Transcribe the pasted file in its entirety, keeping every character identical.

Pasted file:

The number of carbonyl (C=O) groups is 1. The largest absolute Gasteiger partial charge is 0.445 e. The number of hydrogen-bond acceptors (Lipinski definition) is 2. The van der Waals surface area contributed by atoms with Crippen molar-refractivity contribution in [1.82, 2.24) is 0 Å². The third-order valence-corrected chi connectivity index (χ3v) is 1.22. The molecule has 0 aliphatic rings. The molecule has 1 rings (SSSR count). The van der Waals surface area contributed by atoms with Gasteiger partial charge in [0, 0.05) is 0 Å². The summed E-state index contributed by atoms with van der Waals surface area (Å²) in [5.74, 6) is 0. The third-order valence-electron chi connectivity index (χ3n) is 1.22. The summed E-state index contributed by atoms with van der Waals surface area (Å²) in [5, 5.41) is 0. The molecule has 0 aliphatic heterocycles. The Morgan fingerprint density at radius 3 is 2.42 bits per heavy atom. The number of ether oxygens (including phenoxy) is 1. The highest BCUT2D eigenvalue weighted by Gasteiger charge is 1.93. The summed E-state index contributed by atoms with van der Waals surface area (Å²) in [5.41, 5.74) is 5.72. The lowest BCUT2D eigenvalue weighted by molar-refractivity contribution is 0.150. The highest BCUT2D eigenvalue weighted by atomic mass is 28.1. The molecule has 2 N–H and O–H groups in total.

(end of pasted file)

The number of carbonyl (C=O) groups is 1. The largest absolute Gasteiger partial charge is 0.445 e. The number of hydrogen-bond acceptors (Lipinski definition) is 2. The van der Waals surface area contributed by atoms with Crippen molar-refractivity contribution in [1.82, 2.24) is 0 Å². The third-order valence-corrected chi connectivity index (χ3v) is 1.22. The molecule has 0 aliphatic rings. The molecule has 1 rings (SSSR count). The van der Waals surface area contributed by atoms with Gasteiger partial charge in [0, 0.05) is 0 Å². The summed E-state index contributed by atoms with van der Waals surface area (Å²) in [5.74, 6) is 0. The third-order valence-electron chi connectivity index (χ3n) is 1.22. The summed E-state index contributed by atoms with van der Waals surface area (Å²) in [5, 5.41) is 0. The molecule has 0 aliphatic heterocycles. The Morgan fingerprint density at radius 3 is 2.42 bits per heavy atom. The number of ether oxygens (including phenoxy) is 1. The highest BCUT2D eigenvalue weighted by Gasteiger charge is 1.93. The summed E-state index contributed by atoms with van der Waals surface area (Å²) in [5.41, 5.74) is 5.72. The lowest BCUT2D eigenvalue weighted by molar-refractivity contribution is 0.150. The highest BCUT2D eigenvalue weighted by atomic mass is 28.1. The molecule has 2 N–H and O–H groups in total.